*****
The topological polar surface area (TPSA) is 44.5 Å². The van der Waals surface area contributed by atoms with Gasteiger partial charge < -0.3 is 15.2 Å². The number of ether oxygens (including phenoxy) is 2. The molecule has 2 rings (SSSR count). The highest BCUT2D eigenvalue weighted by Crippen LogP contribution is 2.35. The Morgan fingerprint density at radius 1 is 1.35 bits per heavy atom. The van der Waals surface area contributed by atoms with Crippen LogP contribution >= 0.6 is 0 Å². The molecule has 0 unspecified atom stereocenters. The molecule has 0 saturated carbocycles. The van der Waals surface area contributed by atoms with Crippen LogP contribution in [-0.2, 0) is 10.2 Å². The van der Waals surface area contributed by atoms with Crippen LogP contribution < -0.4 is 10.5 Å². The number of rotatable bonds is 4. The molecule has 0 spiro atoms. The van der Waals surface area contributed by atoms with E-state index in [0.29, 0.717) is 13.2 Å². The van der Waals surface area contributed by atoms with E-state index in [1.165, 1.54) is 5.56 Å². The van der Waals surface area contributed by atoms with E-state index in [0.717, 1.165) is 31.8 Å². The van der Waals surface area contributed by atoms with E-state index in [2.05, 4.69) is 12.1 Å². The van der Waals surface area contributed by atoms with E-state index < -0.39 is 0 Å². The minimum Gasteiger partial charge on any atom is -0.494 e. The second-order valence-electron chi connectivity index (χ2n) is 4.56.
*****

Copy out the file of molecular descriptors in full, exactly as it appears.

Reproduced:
The topological polar surface area (TPSA) is 44.5 Å². The van der Waals surface area contributed by atoms with Gasteiger partial charge < -0.3 is 15.2 Å². The number of ether oxygens (including phenoxy) is 2. The molecule has 2 rings (SSSR count). The highest BCUT2D eigenvalue weighted by Crippen LogP contribution is 2.35. The Morgan fingerprint density at radius 1 is 1.35 bits per heavy atom. The van der Waals surface area contributed by atoms with Crippen LogP contribution >= 0.6 is 0 Å². The molecule has 0 unspecified atom stereocenters. The molecule has 0 saturated carbocycles. The van der Waals surface area contributed by atoms with Crippen LogP contribution in [-0.2, 0) is 10.2 Å². The van der Waals surface area contributed by atoms with Crippen LogP contribution < -0.4 is 10.5 Å². The number of rotatable bonds is 4. The molecule has 0 spiro atoms. The van der Waals surface area contributed by atoms with E-state index in [0.29, 0.717) is 13.2 Å². The van der Waals surface area contributed by atoms with E-state index in [1.165, 1.54) is 5.56 Å². The van der Waals surface area contributed by atoms with E-state index in [0.717, 1.165) is 31.8 Å². The van der Waals surface area contributed by atoms with E-state index in [2.05, 4.69) is 12.1 Å². The van der Waals surface area contributed by atoms with E-state index < -0.39 is 0 Å². The minimum Gasteiger partial charge on any atom is -0.494 e. The second-order valence-electron chi connectivity index (χ2n) is 4.56.